consecutive generations and following the logic of expected offspring phenotype frequencies, it is possible to
back- trace pedigree and determine putative genotypes of earlier generations.
(a) (b) (c)
NO KELA INEN Et A L.
perceived by humans. To investigate genotype– phenotype associa-
tions further than simply using a human- visible hindwing colour, we
used a subset of laboratory- reared adults with a known pedigree in
our image analyses. The total sample size of the photographed in-
dividuals was 292: where of the males 37 were WW, 88 were Wy,
and 42 were yy, while of the females, 33 were WW, 68 were Wy
and 24 were yy. The image calibration and analysis broadly followed
previously established methods (Troscianko & Stevens, 2015, van
den Berg et al., 2020). Briefly, photography was undertaken with a
Samsung NX1000 digital camera converted to full spectrum with no
quartz filter to enable UV sensitivity fitted with a Nikon EL 80 mm
lens. For the photos in the human- visible range, we used a UV and
infrared (IR) blocking filter on the lens, which passes wavelengths
only between 400 and 680 nm (Baader UV/IR Cut Filter). For the UV
images, a UV pass filter was used (Baader U filter), which transmits
wavelengths between 320 and 380 nm. Grey reflectance standards,
which reflect light equally at 7% and 93% between 300 and 750 nm,
were used for image calibration. A standard light source 75W Exo-
terra Sunray (mimicking sunlight across the spectrum) was used.
To obtain colour and pattern metrics, we measured the entire
dorsal view of the forewings (FW), hindwings (HW), thorax (TH)
and abdomen (AB) of the mounted and spread adult as regions of
interest (ROI). For reflectance data, we used normalized camera re-
sponses of red, green, blue and the UV channel. To extract pattern
information, we applied a pattern analysis technique (a ‘granularity’
analysis), which decomposed the image into a series of spatial fre-
quencies (‘granularity bands’) using Fourier analysis and band pass
filtering, followed by determining the relative contribution of differ-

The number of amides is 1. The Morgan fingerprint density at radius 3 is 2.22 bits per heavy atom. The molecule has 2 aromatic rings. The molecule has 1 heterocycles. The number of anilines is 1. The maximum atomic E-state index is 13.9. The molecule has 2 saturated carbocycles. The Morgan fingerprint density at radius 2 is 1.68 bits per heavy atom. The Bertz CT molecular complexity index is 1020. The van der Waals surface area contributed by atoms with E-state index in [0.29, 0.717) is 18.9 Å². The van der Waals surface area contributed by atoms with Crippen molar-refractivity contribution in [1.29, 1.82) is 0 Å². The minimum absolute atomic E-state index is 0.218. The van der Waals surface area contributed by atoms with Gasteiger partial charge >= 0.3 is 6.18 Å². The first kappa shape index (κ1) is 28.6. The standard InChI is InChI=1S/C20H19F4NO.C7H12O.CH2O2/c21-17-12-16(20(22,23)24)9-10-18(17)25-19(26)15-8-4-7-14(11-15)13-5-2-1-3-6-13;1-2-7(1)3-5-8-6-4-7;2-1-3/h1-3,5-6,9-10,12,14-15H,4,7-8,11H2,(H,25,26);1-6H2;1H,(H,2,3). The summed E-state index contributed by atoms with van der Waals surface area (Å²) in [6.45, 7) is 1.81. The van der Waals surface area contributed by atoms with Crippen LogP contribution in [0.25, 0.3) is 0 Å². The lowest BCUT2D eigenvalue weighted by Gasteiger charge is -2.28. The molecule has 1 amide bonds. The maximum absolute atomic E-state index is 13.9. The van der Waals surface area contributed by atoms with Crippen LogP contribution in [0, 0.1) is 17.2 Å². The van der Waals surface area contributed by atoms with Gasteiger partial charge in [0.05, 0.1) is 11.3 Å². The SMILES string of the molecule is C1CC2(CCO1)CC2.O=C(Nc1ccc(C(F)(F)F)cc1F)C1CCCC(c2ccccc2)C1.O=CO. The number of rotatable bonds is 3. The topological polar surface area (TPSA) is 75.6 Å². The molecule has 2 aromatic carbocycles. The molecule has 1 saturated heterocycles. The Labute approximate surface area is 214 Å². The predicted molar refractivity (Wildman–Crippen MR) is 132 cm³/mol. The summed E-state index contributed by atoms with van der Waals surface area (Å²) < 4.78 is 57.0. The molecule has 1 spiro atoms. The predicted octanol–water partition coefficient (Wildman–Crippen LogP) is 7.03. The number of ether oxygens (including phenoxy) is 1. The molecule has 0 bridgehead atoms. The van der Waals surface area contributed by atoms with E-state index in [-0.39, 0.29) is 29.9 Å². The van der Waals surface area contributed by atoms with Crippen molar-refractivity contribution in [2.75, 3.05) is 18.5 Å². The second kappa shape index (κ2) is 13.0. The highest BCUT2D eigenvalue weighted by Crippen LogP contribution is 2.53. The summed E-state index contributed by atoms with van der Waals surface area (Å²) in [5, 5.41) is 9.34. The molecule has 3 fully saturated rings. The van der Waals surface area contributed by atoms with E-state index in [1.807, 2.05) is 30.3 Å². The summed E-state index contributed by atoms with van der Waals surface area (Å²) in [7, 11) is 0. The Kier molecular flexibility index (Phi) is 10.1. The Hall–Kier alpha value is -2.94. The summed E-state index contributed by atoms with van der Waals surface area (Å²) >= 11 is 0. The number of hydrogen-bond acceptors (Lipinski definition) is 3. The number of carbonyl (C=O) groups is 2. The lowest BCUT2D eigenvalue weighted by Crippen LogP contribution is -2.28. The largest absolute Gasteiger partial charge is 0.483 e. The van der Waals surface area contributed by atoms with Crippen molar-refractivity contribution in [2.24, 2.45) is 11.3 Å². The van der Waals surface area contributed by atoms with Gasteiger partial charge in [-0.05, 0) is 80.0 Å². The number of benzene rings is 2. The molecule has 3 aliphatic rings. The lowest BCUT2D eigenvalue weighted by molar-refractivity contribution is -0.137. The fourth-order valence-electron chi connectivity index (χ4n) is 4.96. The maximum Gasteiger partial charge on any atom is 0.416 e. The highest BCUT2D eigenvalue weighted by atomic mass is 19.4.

ent marking sizes to the overall pattern (Barbosa et al., 2008; Hanlon
et al., 2009; Stoddard & Stevens, 2010). The analysis calculated the
amount of light information (or pixel energy) corresponding to mark-
ings of different sizes, starting with small markings (we used a pixel
start size of 2) and increased in size to larger markings (we used a
pixel end size of 100). Increase in pixel step size was set to multiply
each step by 1.414, thus representing exponential growth. The lu-
minance was measured over 20 bands from lowest luminance (0) to
highest luminance (65535), the maximum dynamic range of a 32- bit
TIFF image. The luminance channel was set to longwave channel (R).
For the pattern data variables, we used dominance (i.e. maxPower—
the energy at the spatial frequency with the highest pixel energy),
diversity (i.e. propPower— maximum or peak energy value divided by
the summed energy) and marking size (i.e. maxFreq— the spatial fre-
quency with peak energy).
Prior to testing, colour metrics were filtered for correlations to
avoid multicollinearity. The following variables were retained: area,
three pattern variables (pattern size, contrast and diversity) and four
bandpass channels (UV, blue, green, red channels, i.e. uv, sw, mw, lw
respectively). All values were separately measured for the four re-
gions of interest (forewing, hindwing, thorax and abdomen). In addi-
tion, the following allometric measurements of size were calculated
by dividing areas of the ROIs: forewing to abdomen (FW/AB), fore-
wing to thorax (FW/TH), forewing to hindwing (FW/AB) and thorax
to abdomen (TH/AB).
2.4 | Discreteness of colour morphs— subjective
genotype discrimination using human observers
Next, we evaluated human sorting accuracy of male genotypes
through sequential (‘sequence’) and simultaneous (‘sorting’)
FIGURE 1 Pedigree information of the wood tiger moth
genotype crossings and their human- visible hindwing coloration.
The figure shows relative frequencies of offspring phenotypes
with respect to their parental genotype crosses. The numbers
above the bars indicate the sample size. The colours in the bars
indicate the subjective by- eye hindwing colour of the offspring.
Notice the dichotomous yellow- white hindwing categorization
in males (a), whereas the females are more converged to similar
orange coloration (b); the scale depicts the visually scaled yellow-